TORY Jeremy Balfour to lodge Disability Commissioner Bill

By Bill Heaney

Scottish Conservative MSP Jeremy Balfour will today (Tuesday) lodge his Disability Commissioner Members’ Bill at Holyrood.

The legislation would see the appointment of an independent commissioner to promote and safeguard the rights and interests of disabled people throughout Scotland.

The Lothian MSP’s proposals secured the support of organisations such as MS Society Scotland and the charity Camphill Scotland during consultation – and now he is urging MSPs of all parties to rally behind the bill.

The Disability Commissioner would perform a similar role to the Children and Young People Commissioner, by championing the rights of Scots with all types of disabilities – physical, mental, hidden and fluctuating.

In order to earn the right to be debated in Parliament, Jeremy Balfour’s bill must now garner the support of at least 18 MSPs, from two or more parties, over the next month.

Scottish Conservative Social Security and Disabilities spokesman Jeremy Balfour MSP said: “We must do more to support disabled people across Scotland – and that’s why we need a Disability Commissioner.

“I’d like to thank everyone who took the time to respond to my proposals during the consultation stage – and for their positive feedback.

“The Covid pandemic highlighted the major inequalities still being faced by disabled Scots.

“An independent commissioner would give people with disabilities someone to turn to for support, safe in the knowledge that they were dedicated to promoting and safeguarding their rights.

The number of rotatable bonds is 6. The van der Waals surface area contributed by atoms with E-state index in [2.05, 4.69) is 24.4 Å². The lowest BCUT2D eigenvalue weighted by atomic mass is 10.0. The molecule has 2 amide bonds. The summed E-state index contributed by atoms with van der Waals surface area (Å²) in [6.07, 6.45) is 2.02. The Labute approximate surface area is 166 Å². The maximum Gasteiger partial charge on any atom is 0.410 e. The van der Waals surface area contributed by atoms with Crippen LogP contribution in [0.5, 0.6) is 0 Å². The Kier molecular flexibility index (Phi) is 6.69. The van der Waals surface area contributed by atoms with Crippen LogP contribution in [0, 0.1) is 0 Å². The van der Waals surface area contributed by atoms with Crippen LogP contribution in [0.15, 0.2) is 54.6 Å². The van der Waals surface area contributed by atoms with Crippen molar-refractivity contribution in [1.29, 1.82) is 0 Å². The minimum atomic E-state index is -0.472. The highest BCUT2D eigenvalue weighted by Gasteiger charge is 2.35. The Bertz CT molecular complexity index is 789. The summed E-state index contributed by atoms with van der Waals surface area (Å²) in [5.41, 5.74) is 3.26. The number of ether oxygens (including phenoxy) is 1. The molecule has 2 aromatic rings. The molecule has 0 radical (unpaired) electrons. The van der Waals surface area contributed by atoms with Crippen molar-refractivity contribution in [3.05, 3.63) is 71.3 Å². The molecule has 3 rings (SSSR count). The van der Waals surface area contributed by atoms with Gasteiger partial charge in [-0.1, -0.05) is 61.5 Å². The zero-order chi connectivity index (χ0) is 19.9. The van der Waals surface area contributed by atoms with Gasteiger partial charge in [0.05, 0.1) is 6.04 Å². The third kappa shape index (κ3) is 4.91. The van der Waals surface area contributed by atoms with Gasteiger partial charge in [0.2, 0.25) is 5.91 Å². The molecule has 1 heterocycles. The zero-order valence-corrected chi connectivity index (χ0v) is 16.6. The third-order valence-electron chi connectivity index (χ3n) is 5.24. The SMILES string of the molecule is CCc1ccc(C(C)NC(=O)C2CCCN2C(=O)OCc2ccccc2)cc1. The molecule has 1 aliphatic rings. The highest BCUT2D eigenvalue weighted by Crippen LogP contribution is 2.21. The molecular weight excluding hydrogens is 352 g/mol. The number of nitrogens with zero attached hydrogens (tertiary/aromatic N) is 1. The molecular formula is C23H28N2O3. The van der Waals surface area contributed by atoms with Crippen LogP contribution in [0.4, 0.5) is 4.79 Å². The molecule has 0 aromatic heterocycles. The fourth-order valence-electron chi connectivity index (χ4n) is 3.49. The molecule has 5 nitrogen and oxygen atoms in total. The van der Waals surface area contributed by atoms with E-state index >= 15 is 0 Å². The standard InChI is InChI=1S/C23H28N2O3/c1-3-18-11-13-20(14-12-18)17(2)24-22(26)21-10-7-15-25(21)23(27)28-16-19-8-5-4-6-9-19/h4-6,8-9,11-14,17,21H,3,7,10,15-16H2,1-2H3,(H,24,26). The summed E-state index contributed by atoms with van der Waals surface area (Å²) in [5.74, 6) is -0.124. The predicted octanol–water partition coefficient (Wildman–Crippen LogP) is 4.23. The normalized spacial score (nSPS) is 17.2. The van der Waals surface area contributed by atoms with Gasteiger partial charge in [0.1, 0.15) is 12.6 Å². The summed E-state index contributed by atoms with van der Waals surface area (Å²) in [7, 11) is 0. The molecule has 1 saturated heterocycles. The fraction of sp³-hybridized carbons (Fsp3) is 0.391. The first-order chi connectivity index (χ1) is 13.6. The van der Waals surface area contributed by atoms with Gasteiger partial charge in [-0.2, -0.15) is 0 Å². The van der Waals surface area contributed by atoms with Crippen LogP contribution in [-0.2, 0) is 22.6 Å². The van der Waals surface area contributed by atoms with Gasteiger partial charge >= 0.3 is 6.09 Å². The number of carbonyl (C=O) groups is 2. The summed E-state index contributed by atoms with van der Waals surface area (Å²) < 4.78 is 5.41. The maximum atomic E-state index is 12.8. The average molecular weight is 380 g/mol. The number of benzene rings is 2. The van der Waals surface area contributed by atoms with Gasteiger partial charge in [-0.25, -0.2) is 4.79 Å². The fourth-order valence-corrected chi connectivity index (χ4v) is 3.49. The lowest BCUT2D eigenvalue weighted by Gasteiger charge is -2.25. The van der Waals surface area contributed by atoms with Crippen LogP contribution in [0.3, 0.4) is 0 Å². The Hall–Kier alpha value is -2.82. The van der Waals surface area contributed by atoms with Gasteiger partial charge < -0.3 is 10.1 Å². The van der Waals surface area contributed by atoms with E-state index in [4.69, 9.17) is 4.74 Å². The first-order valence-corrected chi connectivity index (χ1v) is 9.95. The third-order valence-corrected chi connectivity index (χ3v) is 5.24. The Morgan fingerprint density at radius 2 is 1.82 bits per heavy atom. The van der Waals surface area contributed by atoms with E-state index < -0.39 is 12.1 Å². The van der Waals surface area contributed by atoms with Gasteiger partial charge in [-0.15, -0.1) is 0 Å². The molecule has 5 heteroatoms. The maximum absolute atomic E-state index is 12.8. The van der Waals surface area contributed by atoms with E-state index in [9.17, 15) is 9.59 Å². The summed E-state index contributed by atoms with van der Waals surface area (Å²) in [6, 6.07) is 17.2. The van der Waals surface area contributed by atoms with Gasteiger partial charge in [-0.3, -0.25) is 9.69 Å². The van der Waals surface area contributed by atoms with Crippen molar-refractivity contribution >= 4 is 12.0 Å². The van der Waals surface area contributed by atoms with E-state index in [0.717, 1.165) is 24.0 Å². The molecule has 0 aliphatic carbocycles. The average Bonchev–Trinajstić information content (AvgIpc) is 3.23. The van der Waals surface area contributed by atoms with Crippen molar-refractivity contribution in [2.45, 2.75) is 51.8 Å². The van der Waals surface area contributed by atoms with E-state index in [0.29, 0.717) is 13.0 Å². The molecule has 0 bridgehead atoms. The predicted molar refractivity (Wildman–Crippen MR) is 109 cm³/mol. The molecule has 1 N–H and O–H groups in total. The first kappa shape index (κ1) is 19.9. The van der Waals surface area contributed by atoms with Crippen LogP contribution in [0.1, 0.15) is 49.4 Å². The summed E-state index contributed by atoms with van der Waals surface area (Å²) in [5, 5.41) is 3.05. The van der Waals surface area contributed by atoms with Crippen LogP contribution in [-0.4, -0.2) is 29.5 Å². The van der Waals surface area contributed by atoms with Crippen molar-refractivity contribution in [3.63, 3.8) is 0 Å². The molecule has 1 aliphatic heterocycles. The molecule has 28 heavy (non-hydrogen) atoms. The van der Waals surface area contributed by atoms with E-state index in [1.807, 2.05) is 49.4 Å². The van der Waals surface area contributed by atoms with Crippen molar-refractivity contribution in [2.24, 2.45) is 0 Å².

“The next target is to have the bill debated in the Scottish Parliament – and to achieve that I’m looking to secure cross-party support from as many MSPs as possible.

“The needs of our disabled people have been neglected for far too long but I hope that the establishment of a Disability Commissioner will go a long way to righting that wrong.”

You can read and watch about Jeremy Balfour proposals here

 Disabled people were disproportionately impacted by the Covid pandemic. According to The Lancet, “people with disabilities have been differentially affected by COVID-19 because of three factors: the increased risk of poor outcomes from the disease itself, reduced access to routine health care and rehabilitation, and the adverse social impacts of efforts to mitigate the pandemic,” (The Lancet, Triple jeopardy: disabled people and the COVID-19 pandemic, 16 March 2021, link).

The proposed Disability Commissioner would follow a similar model to that of the Children and Young People Commissioner that was established in Scotland in 2004. Like the Children’s Commissioner, the Disability Commissioner would encompass wide-ranging functions, with the specific intention that they would be viewed as the first and main port of call for people with a disability who are facing issues that might cut across a number of policy areas and may also require a number of associated actions. The proposed Disability Commissioner would encompass all disabilities; physical, mental, hidden and fluctuating conditions, as per the definition set out in the Equality Act 2010 Section 6, to ensure no-one is left behind or excluded from seeking assistance and support (, Accessed 11 May 2022, linkEquality Act 2010 – Section 6, Accessed 11 May 2022, link).

Top of page picture of Jeremy Balfour MSP

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